That said I don't know how many of them (if any) are part of SAG AFTRA, so this may not even be relevant.

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Judas_III

Just tie your pay to a percentage of game sales. then if it becomes huge, you get you're share. Done, next?

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lostn

@Judas_III: A percentage would be tough. There are only 100 percents in a while. So if the percentage was say 0.5%, all it would take is 200 people getting residuals and there are no profits left for the publisher. A big game will have a few dozen voice actors alone, and then hundreds of people on the dev team across several studios around the globe. There just isn't enough percents to go around unless what you're getting is a very miniscule percentage, like 0.005%, in which case, why not just accept the 9% payrise offered to voice actors?

Actors in films don't get residuals unless it's in their contract. That usually means a lower salary in exchange for a percentage of the film's gross. That means the actor is taking a risk. They are only going to be ahead if the movie does really well. If it flops, they will get less money because they sacrificed up front salary for back end pay.

These voice actors want to have it both ways which is naive if you ask me. Someone will watch a movie because Tom Cruise is in it. I don't know anyone whose game buying decisions are influenced by which voice actors are in it. Most don't even know who is in it until the end credits, because the VA's name and face will not be appearing on the cover, nor will a trailer advertise their voice cast. Even the highest profile voice actors like Troy Baker, Laura Bailley and Jennifer Hale are not household names like Tom Cruise or George Clooney.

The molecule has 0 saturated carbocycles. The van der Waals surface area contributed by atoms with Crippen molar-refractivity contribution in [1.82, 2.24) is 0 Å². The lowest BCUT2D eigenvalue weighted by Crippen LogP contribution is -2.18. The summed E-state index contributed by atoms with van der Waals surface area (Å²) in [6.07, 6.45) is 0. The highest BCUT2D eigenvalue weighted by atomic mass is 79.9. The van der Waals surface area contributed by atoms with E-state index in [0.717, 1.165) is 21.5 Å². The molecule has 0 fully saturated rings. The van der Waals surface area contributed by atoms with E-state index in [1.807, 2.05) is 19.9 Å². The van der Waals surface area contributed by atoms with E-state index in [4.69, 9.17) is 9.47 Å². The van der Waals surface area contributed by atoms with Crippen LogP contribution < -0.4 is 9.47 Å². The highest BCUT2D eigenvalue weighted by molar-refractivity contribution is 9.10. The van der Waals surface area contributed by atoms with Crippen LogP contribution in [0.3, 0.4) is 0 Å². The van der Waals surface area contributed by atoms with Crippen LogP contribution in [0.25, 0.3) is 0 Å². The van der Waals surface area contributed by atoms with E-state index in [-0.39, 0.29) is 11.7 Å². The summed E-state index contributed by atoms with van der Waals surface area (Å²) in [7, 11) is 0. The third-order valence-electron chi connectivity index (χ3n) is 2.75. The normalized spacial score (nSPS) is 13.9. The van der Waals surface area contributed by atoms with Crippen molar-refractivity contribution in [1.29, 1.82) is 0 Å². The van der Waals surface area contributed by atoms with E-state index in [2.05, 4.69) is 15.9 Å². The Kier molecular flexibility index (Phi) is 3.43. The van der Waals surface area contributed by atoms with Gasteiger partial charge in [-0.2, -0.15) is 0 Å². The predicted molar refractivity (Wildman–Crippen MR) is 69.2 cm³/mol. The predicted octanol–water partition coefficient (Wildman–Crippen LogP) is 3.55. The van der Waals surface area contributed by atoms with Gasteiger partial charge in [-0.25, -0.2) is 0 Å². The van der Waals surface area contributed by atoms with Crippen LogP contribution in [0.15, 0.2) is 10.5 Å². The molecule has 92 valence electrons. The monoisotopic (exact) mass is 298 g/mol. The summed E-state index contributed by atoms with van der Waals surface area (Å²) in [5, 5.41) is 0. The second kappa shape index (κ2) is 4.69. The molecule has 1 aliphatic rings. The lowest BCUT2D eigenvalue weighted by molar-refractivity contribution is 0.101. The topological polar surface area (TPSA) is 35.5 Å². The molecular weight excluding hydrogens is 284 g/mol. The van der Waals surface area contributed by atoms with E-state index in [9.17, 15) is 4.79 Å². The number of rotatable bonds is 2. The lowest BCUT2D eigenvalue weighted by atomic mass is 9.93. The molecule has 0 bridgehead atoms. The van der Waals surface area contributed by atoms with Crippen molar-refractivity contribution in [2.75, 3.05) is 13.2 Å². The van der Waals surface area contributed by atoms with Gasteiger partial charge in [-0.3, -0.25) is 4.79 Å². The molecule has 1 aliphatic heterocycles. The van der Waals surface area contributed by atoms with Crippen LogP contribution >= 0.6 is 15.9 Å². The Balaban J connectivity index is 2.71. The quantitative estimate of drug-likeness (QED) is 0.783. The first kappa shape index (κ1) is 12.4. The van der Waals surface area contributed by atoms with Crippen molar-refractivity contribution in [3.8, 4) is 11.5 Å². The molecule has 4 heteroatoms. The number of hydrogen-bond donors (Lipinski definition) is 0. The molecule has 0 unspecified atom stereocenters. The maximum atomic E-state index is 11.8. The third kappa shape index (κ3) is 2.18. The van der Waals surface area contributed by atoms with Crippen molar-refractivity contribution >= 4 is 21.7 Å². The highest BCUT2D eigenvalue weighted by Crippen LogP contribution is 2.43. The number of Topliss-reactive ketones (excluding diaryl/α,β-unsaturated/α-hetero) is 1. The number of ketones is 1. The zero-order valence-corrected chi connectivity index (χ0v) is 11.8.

The union's justification is that games are making big money like movies and publishers aren't sharing that money. Sure, some of the massive games like GTA and COD are making that kind of money. But what makes a VA think they are entitled to it? There are hundreds of people who work on a film crew that get no recognition (stand ins, stunt doubles, extras, editors, effects people, sound engineers, etc), and they too don't get any residuals. Only the most important roles get revenue sharing, and I really don't see any argument for a voice actor being the most important role in a video game.

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xWinson

@Judas_III: If I recall reading from previous articles that's what they want to do sometimes but they can't do that at the moment ha.

Avatar image for ZZoMBiE13
ZZoMBiE13

Haven't bought a game since the strike began and I have no plans on breaking that. It will be difficult to not pick up Dead Rising 4 as that is my favorite franchise. But, VO actors are good people deserving of respect and solidarity. They are friendly on Twitter and tend to treat their fans like a precious commodity. It's only fair to repay them in kind with a show of support.

Avatar image for Zignoff
Zignoff

@ZZoMBiE13: They'll deserve it when they EARN it first. just cause blizzard has some of the better ones, it doesn't mean all of them should get away with being lazy or being bad fits.

Avatar image for lutinpofin
lutinpofin

@Zignoff: Why do you think the "non-union" companies get some poorer voice acting in games ? Because the best voice actors will not accept the poor conditions these companies get for them.

One of the best thing about Overwatch is it's characters - and the game would not be the same with sub-par voice acting, and they know it. So they're willing to give talent a fair trade.

People don't have a clue. *sigh*

Avatar image for andrewskipper
andrewskipper